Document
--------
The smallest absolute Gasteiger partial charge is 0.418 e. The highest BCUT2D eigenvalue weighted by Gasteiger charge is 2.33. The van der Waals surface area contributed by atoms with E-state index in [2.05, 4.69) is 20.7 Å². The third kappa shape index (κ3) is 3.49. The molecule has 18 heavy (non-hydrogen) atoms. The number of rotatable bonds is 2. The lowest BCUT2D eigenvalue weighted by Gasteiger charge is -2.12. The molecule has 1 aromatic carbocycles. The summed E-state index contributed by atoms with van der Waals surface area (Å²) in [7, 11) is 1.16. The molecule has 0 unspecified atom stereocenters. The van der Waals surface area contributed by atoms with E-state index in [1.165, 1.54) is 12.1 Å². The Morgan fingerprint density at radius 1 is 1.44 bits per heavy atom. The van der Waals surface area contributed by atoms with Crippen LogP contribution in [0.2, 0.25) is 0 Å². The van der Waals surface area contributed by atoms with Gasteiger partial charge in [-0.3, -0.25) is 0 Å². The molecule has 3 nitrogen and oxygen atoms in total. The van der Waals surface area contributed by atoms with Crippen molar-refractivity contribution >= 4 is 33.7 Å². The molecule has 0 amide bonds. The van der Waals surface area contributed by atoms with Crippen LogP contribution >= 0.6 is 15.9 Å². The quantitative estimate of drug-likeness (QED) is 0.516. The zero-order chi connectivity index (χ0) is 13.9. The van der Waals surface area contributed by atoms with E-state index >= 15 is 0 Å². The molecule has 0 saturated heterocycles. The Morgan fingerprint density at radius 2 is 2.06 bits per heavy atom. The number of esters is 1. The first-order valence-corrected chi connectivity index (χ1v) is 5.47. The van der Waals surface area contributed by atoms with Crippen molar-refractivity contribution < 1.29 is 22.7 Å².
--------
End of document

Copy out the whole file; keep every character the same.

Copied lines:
The smallest absolute Gasteiger partial charge is 0.418 e. The highest BCUT2D eigenvalue weighted by Gasteiger charge is 2.33. The van der Waals surface area contributed by atoms with E-state index in [2.05, 4.69) is 20.7 Å². The third kappa shape index (κ3) is 3.49. The molecule has 18 heavy (non-hydrogen) atoms. The number of rotatable bonds is 2. The lowest BCUT2D eigenvalue weighted by Gasteiger charge is -2.12. The molecule has 1 aromatic carbocycles. The summed E-state index contributed by atoms with van der Waals surface area (Å²) in [7, 11) is 1.16. The molecule has 0 unspecified atom stereocenters. The van der Waals surface area contributed by atoms with E-state index in [1.165, 1.54) is 12.1 Å². The Morgan fingerprint density at radius 1 is 1.44 bits per heavy atom. The van der Waals surface area contributed by atoms with Crippen LogP contribution in [0.2, 0.25) is 0 Å². The van der Waals surface area contributed by atoms with Gasteiger partial charge in [-0.3, -0.25) is 0 Å². The molecule has 3 nitrogen and oxygen atoms in total. The van der Waals surface area contributed by atoms with Crippen molar-refractivity contribution >= 4 is 33.7 Å². The molecule has 0 amide bonds. The van der Waals surface area contributed by atoms with Crippen LogP contribution >= 0.6 is 15.9 Å². The quantitative estimate of drug-likeness (QED) is 0.516. The zero-order chi connectivity index (χ0) is 13.9. The van der Waals surface area contributed by atoms with E-state index >= 15 is 0 Å². The molecule has 0 saturated heterocycles. The Morgan fingerprint density at radius 2 is 2.06 bits per heavy atom. The number of esters is 1. The first-order valence-corrected chi connectivity index (χ1v) is 5.47. The van der Waals surface area contributed by atoms with Crippen molar-refractivity contribution < 1.29 is 22.7 Å².